help my hydrangeas after Irene!

joshuasamahAugust 31, 2011

I have a large number of gorgeous hydrangeas-many varieties-live on the coast of Long Island and post Irene my beautiful hydrangeas are dying! We had alot of flooding with salt/brackish water and salt spray during the storm. My bushes are drooping, the leaves are shriveling and turning brown, flowers for the most part dying. What can I do now to help them survive? We have watered and washed them off with a hose to try to remove salt but it doesn't seem to be doing a thing. Any suggestions would be appreciated.

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THe only thing I can think of would be to trim back any broken branchs to make the plants tidy again and keep watering them to help wash away any residual salt. I forgot I added salt to the pond this year and watered my flowers with the pond water when I did a water change and now after two weeks they are just starting to show new growth after looking shocky right after my mess up. I hope yours come around in a few weeks as well.

    Bookmark   August 31, 2011 at 1:10PM
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madeyna thank you for your suggestions. I hope I am as lucky as you! My amazing limelight was about 8 feet tall and covered in the most gorgeous huge blooms. Now it is turning brown and drooped over to about 4 feet and very sad looking. Sigh, just about every plant in my yard is looking awful. I will keep up watering and hope it doesn't reflood the basement LOL

    Bookmark   August 31, 2011 at 5:27PM
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Salt is big killer of plants because it interrupts various process on the plants, the most obvious of which is dehydration. Instead of the roots absorbing water, salt in contact with the roots absorbs water from the roots. I would water more frequently to try and dilute it as madeyna recommended.

I do not know if these other ideas will work but, when cooking, people counteract the TASTE of salty foods in some ways that I do not know how practical they can be to you.

For example, potatoes absorb salt like sponges absorb water. Should you cut slices, carefully mix in them in the soil (so as not to disturb the roots much), water and then pick them up in a few days? and dispose them? I do not know; can't see myself doing that but I do not have the urgency that you have...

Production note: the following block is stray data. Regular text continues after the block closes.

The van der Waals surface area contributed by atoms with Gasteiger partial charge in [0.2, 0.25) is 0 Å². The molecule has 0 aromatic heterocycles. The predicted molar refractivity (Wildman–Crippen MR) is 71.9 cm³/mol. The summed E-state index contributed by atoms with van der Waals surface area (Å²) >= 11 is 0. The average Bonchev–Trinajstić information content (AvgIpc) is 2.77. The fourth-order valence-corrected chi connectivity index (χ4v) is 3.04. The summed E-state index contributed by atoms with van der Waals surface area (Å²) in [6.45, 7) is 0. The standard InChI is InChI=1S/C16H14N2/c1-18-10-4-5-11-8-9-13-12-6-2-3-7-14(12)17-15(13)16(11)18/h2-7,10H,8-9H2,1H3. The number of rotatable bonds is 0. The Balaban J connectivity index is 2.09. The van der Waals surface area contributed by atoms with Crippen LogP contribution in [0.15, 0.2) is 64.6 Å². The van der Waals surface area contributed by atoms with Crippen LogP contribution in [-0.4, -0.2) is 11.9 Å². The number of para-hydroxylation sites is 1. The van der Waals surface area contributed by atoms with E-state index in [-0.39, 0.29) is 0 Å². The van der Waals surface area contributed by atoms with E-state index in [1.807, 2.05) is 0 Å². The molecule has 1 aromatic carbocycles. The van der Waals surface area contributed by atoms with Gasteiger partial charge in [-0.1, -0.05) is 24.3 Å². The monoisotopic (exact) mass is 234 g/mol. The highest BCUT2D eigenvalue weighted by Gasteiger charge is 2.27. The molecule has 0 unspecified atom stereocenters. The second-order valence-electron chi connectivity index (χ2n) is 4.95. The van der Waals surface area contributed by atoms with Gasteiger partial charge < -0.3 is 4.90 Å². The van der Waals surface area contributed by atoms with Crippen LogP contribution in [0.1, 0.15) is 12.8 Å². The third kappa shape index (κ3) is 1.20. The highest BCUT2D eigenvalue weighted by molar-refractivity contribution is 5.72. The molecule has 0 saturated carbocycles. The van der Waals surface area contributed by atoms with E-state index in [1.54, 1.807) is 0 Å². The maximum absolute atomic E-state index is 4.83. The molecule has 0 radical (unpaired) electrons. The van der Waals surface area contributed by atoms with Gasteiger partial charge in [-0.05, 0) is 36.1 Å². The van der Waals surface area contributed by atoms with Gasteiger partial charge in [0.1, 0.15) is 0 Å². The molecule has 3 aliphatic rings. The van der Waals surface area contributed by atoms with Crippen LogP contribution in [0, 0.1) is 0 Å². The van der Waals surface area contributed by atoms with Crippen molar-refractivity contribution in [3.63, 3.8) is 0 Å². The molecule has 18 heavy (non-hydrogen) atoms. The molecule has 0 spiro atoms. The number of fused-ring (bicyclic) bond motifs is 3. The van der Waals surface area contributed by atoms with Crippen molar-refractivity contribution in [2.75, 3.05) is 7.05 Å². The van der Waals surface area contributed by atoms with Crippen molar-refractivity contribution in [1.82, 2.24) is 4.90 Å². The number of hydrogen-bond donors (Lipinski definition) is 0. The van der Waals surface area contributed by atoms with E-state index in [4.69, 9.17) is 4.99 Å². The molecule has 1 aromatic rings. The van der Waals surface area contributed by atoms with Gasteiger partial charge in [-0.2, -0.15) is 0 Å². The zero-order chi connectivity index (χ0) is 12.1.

For example, I sometimes add lemon juice or vinegar to counter the salt. Is this just affecting the taste of the food? And leaves the salt always there? Does it change the salt into someting harder to absorb? I do not know. Will it work on plant roots/soil/etc? I do not know either.

You can also try to prevent moisture loss via the leaves by applying Wilt-pruf, an anti-transpirant. I would also cut the blooms and maybe some of the top growth so the small amount of water still going into the plants is not wasted in browning areas.

    Bookmark   August 31, 2011 at 11:49PM
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Springwood_Gardens(6B Pittsburgh)

As long as the soil stays moist I wouldn't even water them much (the ground was probably waterlogged from the flooding anyhow). The plants might not fully recover until next Spring, and may drop leaves earlier in the fall.

Natural disasters usually aren't good for any plants, especially hydrangeas. They'll need time and probably some dieback to recover.

    Bookmark   August 31, 2011 at 11:56PM
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morz8(Washington Coast Z8b)

To move salt out of damage zone in upper soil would take leaching, a little different than just copiously watering and it doesn't sound to me like your landscape could handle that right now - or your basement :) And, I think it may be too late now that your plants have had a few days to take up the salt.

Leaching: more than irrigating, it is a deliberate flooding for several hours, with the intention of picking up salts or contaminates and moving them down lower in the soil out of reach of the plants roots.

Some of the damage you are seeing will be from the wind and spray, the foliage has been battered. It's unfortunate and I don't mean to make light of your distress, but these natural disasters sometimes happen and all we can do is go forward, clean up, replant if necessary. I agree it may be next Spring before you know the extent of loss and recovery and fully know what steps you will need to take.

I would make things look as clean as possible, water on your normal schedule, clean up any jagged breaks with sharp pruners to prevent secondary disease or insects from entering stems. While my advice is coming from the other side of the country out of harms way, we did have winds that were measured at 119 before the instruments failed one Dec, I lost a good portion of an expensive shrub border to a falling pine (on its way to landing on my house :))....gardens will recover given some time.

    Bookmark   September 1, 2011 at 11:13AM
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Another thank you to everyone for your input. I think the best I can do is go back to regular watering (yes, the ground is soaked) and pray the garden gods are good to me.

    Bookmark   September 1, 2011 at 7:41PM
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Irene brought down 2 80 foot oaks in my yard-one smashed 5 hydrangeas-nothing to do but clean up...sorry

    Bookmark   September 1, 2011 at 10:08PM
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